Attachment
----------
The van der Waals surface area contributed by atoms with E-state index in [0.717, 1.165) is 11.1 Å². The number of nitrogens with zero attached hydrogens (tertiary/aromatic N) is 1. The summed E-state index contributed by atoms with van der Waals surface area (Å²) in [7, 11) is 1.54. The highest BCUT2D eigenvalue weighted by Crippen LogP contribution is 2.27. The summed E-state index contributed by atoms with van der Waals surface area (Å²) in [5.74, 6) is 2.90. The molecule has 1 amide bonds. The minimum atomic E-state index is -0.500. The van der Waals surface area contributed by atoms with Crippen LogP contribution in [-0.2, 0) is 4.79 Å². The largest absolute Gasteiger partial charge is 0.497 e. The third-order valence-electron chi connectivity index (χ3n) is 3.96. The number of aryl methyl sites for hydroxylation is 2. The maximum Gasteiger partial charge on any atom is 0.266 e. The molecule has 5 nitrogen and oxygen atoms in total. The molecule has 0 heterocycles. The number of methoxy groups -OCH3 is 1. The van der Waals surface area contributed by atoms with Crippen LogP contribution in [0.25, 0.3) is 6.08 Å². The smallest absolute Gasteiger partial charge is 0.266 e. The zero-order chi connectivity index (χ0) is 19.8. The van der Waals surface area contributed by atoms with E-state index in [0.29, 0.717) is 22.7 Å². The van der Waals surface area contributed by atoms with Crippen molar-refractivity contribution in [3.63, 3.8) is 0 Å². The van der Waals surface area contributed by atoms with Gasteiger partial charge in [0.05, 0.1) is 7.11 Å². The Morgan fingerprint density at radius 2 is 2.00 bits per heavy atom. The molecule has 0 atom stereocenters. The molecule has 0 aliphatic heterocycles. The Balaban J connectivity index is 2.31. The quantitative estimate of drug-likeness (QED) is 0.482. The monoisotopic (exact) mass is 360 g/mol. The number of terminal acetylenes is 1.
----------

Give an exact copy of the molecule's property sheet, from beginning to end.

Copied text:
The van der Waals surface area contributed by atoms with E-state index in [0.717, 1.165) is 11.1 Å². The number of nitrogens with zero attached hydrogens (tertiary/aromatic N) is 1. The summed E-state index contributed by atoms with van der Waals surface area (Å²) in [7, 11) is 1.54. The highest BCUT2D eigenvalue weighted by Crippen LogP contribution is 2.27. The summed E-state index contributed by atoms with van der Waals surface area (Å²) in [5.74, 6) is 2.90. The molecule has 1 amide bonds. The minimum atomic E-state index is -0.500. The van der Waals surface area contributed by atoms with Crippen LogP contribution in [-0.2, 0) is 4.79 Å². The largest absolute Gasteiger partial charge is 0.497 e. The third-order valence-electron chi connectivity index (χ3n) is 3.96. The number of aryl methyl sites for hydroxylation is 2. The maximum Gasteiger partial charge on any atom is 0.266 e. The molecule has 5 nitrogen and oxygen atoms in total. The molecule has 0 heterocycles. The number of methoxy groups -OCH3 is 1. The van der Waals surface area contributed by atoms with Crippen LogP contribution in [0.25, 0.3) is 6.08 Å². The smallest absolute Gasteiger partial charge is 0.266 e. The zero-order chi connectivity index (χ0) is 19.8. The van der Waals surface area contributed by atoms with E-state index in [0.29, 0.717) is 22.7 Å². The van der Waals surface area contributed by atoms with Crippen molar-refractivity contribution in [3.63, 3.8) is 0 Å². The van der Waals surface area contributed by atoms with Gasteiger partial charge in [0.05, 0.1) is 7.11 Å². The Morgan fingerprint density at radius 2 is 2.00 bits per heavy atom. The molecule has 0 atom stereocenters. The molecule has 0 aliphatic heterocycles. The Balaban J connectivity index is 2.31. The quantitative estimate of drug-likeness (QED) is 0.482. The monoisotopic (exact) mass is 360 g/mol. The number of terminal acetylenes is 1.